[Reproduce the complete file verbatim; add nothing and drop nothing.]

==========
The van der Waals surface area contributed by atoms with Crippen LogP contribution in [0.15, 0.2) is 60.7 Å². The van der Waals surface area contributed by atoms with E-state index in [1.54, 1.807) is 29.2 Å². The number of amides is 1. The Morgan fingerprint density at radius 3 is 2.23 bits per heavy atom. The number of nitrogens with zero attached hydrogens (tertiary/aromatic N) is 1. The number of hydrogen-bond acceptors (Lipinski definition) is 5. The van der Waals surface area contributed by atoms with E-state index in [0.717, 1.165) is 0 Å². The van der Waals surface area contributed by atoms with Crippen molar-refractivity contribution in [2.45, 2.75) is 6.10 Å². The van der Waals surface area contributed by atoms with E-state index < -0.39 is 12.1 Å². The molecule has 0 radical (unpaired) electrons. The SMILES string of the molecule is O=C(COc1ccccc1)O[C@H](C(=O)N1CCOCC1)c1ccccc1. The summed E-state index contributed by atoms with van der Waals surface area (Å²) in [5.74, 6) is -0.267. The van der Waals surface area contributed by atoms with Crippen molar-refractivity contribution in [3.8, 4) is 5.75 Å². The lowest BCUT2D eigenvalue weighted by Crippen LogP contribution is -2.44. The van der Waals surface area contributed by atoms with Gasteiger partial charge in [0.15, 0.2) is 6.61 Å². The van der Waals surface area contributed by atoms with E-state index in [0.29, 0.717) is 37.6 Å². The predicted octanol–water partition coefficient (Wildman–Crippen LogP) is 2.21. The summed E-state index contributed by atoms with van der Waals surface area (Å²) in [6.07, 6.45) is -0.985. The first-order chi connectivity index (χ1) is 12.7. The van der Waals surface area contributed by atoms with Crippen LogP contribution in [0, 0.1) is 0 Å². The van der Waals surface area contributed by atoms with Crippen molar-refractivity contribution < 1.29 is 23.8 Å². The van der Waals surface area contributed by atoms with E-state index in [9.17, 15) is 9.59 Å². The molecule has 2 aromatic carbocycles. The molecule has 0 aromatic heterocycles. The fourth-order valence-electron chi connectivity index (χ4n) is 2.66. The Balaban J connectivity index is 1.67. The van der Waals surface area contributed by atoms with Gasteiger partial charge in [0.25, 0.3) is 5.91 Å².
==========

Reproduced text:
The van der Waals surface area contributed by atoms with Crippen LogP contribution in [0.15, 0.2) is 60.7 Å². The van der Waals surface area contributed by atoms with E-state index in [1.54, 1.807) is 29.2 Å². The number of amides is 1. The Morgan fingerprint density at radius 3 is 2.23 bits per heavy atom. The number of nitrogens with zero attached hydrogens (tertiary/aromatic N) is 1. The number of hydrogen-bond acceptors (Lipinski definition) is 5. The van der Waals surface area contributed by atoms with E-state index in [0.717, 1.165) is 0 Å². The van der Waals surface area contributed by atoms with Crippen molar-refractivity contribution in [2.45, 2.75) is 6.10 Å². The van der Waals surface area contributed by atoms with E-state index < -0.39 is 12.1 Å². The molecule has 0 radical (unpaired) electrons. The SMILES string of the molecule is O=C(COc1ccccc1)O[C@H](C(=O)N1CCOCC1)c1ccccc1. The summed E-state index contributed by atoms with van der Waals surface area (Å²) in [5.74, 6) is -0.267. The van der Waals surface area contributed by atoms with Crippen molar-refractivity contribution in [3.8, 4) is 5.75 Å². The lowest BCUT2D eigenvalue weighted by Crippen LogP contribution is -2.44. The van der Waals surface area contributed by atoms with Gasteiger partial charge in [0.15, 0.2) is 6.61 Å². The van der Waals surface area contributed by atoms with E-state index in [0.29, 0.717) is 37.6 Å². The predicted octanol–water partition coefficient (Wildman–Crippen LogP) is 2.21. The summed E-state index contributed by atoms with van der Waals surface area (Å²) in [6.07, 6.45) is -0.985. The first-order chi connectivity index (χ1) is 12.7. The van der Waals surface area contributed by atoms with Crippen LogP contribution in [0, 0.1) is 0 Å². The van der Waals surface area contributed by atoms with Crippen molar-refractivity contribution < 1.29 is 23.8 Å². The van der Waals surface area contributed by atoms with E-state index in [9.17, 15) is 9.59 Å². The molecule has 2 aromatic carbocycles. The molecule has 0 aromatic heterocycles. The fourth-order valence-electron chi connectivity index (χ4n) is 2.66. The Balaban J connectivity index is 1.67. The van der Waals surface area contributed by atoms with Gasteiger partial charge in [0.25, 0.3) is 5.91 Å².